Researchers keen to hear your views on new home health surveillance technologies
Press release issued: 17 June 2013
How do you feel about using surveillance technologies to keep you healthy and living independently? University of Bristol academics are keen to hear your views on a new sensor system being developed by them to monitor people’s health in the home at a free public event next month [22 July].
The discussion will focus on a novel sensor system, developed by engineers at Bristol, which aims to monitor people’s health in the home especially if they live alone after major operations or have to cope with complex medical problems such as Parkinson’s, depression or a stroke.
The project, known as SPHERE ( Sensor Platform for HEalthcare in a Residential Environment), uses advanced engineering solutions to detect abnormal changes in people’s physical activity, gait and mood.
Chaired by Professor Kathy Sykes, the panel discussion will comprise patients, engineers and scientists involved in developing the technologies, including Professor Ian Craddock, Professor Marcus Munafo and Dr Sarah Purdy. The free event is being hosted from 6 to 8 pm on Monday 22 July at the University of Bristol’s Wills Memorial Building, Queen's Road, Clifton, BS8 1RJ.
The event also marks the launch of the Elizabeth Blackwell Institute for Health Research, a new multi-million organisation - established thanks to funding from the University of Bristol and the Wellcome Trust - that will help deliver innovations desperately needed to tackle many of our pressing health problems. A celebration of the life and work of Dr Elizabeth Blackwell, who was born in Bristol in 1821 and became the first woman to qualify as a medical doctor in the USA, will also take place.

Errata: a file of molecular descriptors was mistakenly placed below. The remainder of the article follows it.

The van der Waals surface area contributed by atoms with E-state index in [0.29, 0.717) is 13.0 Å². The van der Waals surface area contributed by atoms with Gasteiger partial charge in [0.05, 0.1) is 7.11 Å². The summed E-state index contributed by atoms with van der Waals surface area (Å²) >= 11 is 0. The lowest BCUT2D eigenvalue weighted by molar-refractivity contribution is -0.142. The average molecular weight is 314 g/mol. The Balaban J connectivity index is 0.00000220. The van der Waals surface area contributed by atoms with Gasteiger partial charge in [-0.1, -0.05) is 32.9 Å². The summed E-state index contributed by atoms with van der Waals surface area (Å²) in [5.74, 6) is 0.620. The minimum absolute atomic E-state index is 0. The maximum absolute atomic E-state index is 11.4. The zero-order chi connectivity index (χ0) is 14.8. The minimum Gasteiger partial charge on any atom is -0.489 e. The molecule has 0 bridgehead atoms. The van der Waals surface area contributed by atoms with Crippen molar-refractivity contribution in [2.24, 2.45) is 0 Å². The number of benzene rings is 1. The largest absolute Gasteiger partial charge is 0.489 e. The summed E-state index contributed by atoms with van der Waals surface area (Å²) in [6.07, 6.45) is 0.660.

Professor Ian Craddock, Director of the Interdisciplinary Research Collaboration at the University of Bristol who will be leading the SPHERE team, said: “SPHERE aims to have a profound impact on the health and wellbeing of people with a wide range of different health challenges. Families, carers, health and social services professionals involved in all stages of care will benefit from the system.
“At the event, we shall be sharing some of the ways in which these new technologies could be used to help people remain in their own home, rather than in hospital following illness or injury. We are keen to hear what the public think about the benefits and the risks of monitoring technology in the home.”
To book your free place, please visit the event website.